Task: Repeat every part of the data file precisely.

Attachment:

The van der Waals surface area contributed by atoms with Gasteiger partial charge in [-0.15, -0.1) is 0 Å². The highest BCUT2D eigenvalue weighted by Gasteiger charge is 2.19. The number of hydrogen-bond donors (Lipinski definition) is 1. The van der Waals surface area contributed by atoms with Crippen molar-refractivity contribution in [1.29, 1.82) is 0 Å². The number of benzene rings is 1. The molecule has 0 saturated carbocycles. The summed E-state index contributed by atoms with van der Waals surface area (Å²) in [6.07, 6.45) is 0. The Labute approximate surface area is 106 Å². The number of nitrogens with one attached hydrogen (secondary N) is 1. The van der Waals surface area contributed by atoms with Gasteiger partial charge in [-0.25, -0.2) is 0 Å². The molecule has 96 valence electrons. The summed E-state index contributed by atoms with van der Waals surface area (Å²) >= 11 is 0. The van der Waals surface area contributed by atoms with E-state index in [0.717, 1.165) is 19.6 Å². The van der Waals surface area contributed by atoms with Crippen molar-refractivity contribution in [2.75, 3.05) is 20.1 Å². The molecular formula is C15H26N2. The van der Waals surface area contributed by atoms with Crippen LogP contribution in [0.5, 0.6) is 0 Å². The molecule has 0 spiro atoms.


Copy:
The van der Waals surface area contributed by atoms with Gasteiger partial charge in [-0.15, -0.1) is 0 Å². The highest BCUT2D eigenvalue weighted by Gasteiger charge is 2.19. The number of hydrogen-bond donors (Lipinski definition) is 1. The van der Waals surface area contributed by atoms with Crippen molar-refractivity contribution in [1.29, 1.82) is 0 Å². The number of benzene rings is 1. The molecule has 0 saturated carbocycles. The summed E-state index contributed by atoms with van der Waals surface area (Å²) in [6.07, 6.45) is 0. The Labute approximate surface area is 106 Å². The number of nitrogens with one attached hydrogen (secondary N) is 1. The van der Waals surface area contributed by atoms with Gasteiger partial charge in [-0.25, -0.2) is 0 Å². The molecule has 96 valence electrons. The summed E-state index contributed by atoms with van der Waals surface area (Å²) >= 11 is 0. The van der Waals surface area contributed by atoms with E-state index in [0.717, 1.165) is 19.6 Å². The van der Waals surface area contributed by atoms with Crippen molar-refractivity contribution in [2.75, 3.05) is 20.1 Å². The molecular formula is C15H26N2. The van der Waals surface area contributed by atoms with Crippen LogP contribution in [0.5, 0.6) is 0 Å². The molecule has 0 spiro atoms.